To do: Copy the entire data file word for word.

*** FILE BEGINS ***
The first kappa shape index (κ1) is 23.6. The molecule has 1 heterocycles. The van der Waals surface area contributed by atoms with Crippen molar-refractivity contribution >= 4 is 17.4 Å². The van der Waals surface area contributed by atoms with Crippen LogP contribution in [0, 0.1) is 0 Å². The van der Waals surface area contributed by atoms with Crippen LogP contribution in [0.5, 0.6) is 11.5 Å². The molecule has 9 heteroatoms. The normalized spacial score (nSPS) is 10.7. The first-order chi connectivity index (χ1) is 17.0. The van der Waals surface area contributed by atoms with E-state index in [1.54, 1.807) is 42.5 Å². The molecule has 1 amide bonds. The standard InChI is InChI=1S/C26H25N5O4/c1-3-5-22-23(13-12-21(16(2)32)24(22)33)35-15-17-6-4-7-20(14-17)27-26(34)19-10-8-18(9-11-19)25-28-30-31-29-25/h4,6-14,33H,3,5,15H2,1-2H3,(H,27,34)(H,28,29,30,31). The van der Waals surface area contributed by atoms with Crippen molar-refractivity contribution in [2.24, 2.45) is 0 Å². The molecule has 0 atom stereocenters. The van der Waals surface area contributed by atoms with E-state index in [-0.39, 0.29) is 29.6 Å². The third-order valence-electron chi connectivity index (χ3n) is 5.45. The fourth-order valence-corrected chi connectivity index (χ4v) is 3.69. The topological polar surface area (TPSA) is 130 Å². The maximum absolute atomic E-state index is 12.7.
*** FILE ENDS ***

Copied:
The first kappa shape index (κ1) is 23.6. The molecule has 1 heterocycles. The van der Waals surface area contributed by atoms with Crippen molar-refractivity contribution >= 4 is 17.4 Å². The van der Waals surface area contributed by atoms with Crippen LogP contribution in [0, 0.1) is 0 Å². The van der Waals surface area contributed by atoms with Crippen LogP contribution in [0.5, 0.6) is 11.5 Å². The molecule has 9 heteroatoms. The normalized spacial score (nSPS) is 10.7. The first-order chi connectivity index (χ1) is 17.0. The van der Waals surface area contributed by atoms with E-state index in [1.54, 1.807) is 42.5 Å². The molecule has 1 amide bonds. The standard InChI is InChI=1S/C26H25N5O4/c1-3-5-22-23(13-12-21(16(2)32)24(22)33)35-15-17-6-4-7-20(14-17)27-26(34)19-10-8-18(9-11-19)25-28-30-31-29-25/h4,6-14,33H,3,5,15H2,1-2H3,(H,27,34)(H,28,29,30,31). The van der Waals surface area contributed by atoms with Crippen molar-refractivity contribution in [2.24, 2.45) is 0 Å². The molecule has 0 atom stereocenters. The van der Waals surface area contributed by atoms with E-state index in [-0.39, 0.29) is 29.6 Å². The third-order valence-electron chi connectivity index (χ3n) is 5.45. The fourth-order valence-corrected chi connectivity index (χ4v) is 3.69. The topological polar surface area (TPSA) is 130 Å². The maximum absolute atomic E-state index is 12.7.